Sumerian cuneiform — 3200 BC, Iraq

Scholars argue about which came first, Egyptian hieroglyphics or Sumerian cuneiform, but neither side has convinced me. Given that they developed within 100 years (in about 3200 BC) and 1000 kilometers of each other, it’s pretty certain that one led to the other.

The Sumerians lived in present-day Iraq. For their writing, they made little pads of clay, about the size of a modern smartphone, and pressed designs into them. You might have thought that they would scratch symbols into the clay, but they seemed big on pressing things into the clay. This might have to do with an old tradition of pressing tokens into clay.

Earliest Sumerian for "woman"

At first the Sumerians did draw recognizable pictures (e.g. of people, sheep, etc.), but those became stylized and simplified over time.

Standardized, however, not so much. Being brand-new, they didn’t have rules or traditions telling them how they could or could not write. It was also used over thousands and thousands of years, so it isn’t really accurate to talk about “the” Sumerian cuneiform unless you talk about it at a very specific time (like when the Akkadians conquered the Sumerians).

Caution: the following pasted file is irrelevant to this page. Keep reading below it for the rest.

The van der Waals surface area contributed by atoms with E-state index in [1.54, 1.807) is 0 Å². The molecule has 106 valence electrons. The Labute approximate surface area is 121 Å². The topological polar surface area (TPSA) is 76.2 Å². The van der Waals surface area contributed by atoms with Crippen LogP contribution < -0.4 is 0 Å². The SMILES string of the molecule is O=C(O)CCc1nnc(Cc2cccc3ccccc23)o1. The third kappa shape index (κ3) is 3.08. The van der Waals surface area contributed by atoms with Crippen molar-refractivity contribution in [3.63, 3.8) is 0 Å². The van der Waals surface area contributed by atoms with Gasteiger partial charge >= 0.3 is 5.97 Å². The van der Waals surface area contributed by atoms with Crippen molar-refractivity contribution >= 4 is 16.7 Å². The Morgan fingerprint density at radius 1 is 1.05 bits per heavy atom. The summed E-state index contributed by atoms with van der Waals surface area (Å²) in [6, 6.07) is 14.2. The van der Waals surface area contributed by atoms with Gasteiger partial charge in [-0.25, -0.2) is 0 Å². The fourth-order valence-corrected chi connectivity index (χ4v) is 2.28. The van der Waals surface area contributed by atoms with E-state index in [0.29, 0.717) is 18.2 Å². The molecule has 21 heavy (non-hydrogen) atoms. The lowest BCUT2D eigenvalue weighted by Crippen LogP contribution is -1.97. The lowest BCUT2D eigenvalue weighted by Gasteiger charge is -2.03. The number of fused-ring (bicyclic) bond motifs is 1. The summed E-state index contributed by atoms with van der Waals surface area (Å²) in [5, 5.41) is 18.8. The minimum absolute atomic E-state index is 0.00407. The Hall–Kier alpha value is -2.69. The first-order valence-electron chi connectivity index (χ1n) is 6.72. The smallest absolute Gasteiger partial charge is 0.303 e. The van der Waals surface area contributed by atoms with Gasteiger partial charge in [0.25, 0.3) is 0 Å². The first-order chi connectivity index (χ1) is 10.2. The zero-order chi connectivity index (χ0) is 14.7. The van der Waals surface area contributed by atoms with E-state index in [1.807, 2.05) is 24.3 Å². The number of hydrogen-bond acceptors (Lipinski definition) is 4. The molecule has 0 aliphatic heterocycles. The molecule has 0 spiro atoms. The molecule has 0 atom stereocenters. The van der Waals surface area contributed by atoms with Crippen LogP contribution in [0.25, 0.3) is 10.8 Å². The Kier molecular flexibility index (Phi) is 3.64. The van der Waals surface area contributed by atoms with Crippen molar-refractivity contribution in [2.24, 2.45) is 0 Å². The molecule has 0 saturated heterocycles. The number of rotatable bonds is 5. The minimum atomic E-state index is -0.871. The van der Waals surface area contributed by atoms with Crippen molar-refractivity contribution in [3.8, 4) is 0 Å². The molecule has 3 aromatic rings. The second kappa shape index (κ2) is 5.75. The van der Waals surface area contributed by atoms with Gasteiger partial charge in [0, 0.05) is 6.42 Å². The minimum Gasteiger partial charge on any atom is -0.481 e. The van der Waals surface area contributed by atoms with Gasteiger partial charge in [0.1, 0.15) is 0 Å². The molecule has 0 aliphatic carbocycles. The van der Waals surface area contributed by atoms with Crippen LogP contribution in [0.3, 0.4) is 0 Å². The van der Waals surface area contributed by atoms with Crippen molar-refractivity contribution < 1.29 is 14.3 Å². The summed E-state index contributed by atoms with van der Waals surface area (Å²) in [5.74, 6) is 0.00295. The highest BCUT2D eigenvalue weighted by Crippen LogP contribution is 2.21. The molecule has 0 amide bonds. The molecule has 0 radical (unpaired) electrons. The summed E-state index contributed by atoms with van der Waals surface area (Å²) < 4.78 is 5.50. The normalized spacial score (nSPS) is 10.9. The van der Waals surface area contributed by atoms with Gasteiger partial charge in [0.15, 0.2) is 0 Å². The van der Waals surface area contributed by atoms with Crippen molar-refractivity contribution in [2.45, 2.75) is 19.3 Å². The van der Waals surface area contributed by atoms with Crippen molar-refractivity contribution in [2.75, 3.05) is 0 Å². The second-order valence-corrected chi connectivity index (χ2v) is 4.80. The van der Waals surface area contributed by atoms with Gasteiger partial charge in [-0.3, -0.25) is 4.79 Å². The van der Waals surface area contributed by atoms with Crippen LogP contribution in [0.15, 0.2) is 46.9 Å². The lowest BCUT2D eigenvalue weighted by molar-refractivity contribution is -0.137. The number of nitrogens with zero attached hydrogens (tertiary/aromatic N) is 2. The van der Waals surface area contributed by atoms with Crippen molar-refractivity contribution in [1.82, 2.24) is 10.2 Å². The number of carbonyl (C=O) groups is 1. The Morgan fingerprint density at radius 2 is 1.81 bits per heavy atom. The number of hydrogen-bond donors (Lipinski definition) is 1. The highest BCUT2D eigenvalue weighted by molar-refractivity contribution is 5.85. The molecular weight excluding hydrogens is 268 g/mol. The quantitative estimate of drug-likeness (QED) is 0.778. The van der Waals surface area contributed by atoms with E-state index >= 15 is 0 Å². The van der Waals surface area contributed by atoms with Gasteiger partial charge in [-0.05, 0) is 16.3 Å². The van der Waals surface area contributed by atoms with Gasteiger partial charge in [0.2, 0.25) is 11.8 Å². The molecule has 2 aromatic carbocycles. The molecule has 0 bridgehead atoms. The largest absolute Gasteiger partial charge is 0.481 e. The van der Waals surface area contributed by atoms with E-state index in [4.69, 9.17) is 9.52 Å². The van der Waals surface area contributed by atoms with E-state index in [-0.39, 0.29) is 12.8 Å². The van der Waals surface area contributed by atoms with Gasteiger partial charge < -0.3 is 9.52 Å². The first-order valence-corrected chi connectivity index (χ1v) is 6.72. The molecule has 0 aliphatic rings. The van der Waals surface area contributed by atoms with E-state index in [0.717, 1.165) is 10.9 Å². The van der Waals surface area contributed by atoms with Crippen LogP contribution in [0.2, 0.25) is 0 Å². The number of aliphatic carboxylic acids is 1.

Sumerian cuneiform for "woman" around 2500 BC

At first, they used sticks to press shapes into the clay, but then moved to using reeds — basically swamp grass with a wedge-shaped cross-section — instead. The Sumerians appeared to hold the reeds vertically and press the ends into the clay, lift up, rotate and/or move, press down, repeat. Note that the reeds were tiny — cuneiform characters are more like 6 pt Latin font than 12 pt font.

Scripts that used cuneiform technology (i.e. wedge-shaped impressions in clay) were used for a long, long time, at least until 75 AD.

Links: Ancient Scripts, Wikipedia

Close-up of cuneiform (from the Ankara Museum of Anatolian Civilization)

Jim's smartphone in foreground, cuneiform tablets in background

About ducky

I'm a computer programmer professionally, currently working on mapping applications. I have been interested non-professionally for a long time in the effect on society on advances in communications technology -- things like writing, vowels, spaces between words, paper, etc.
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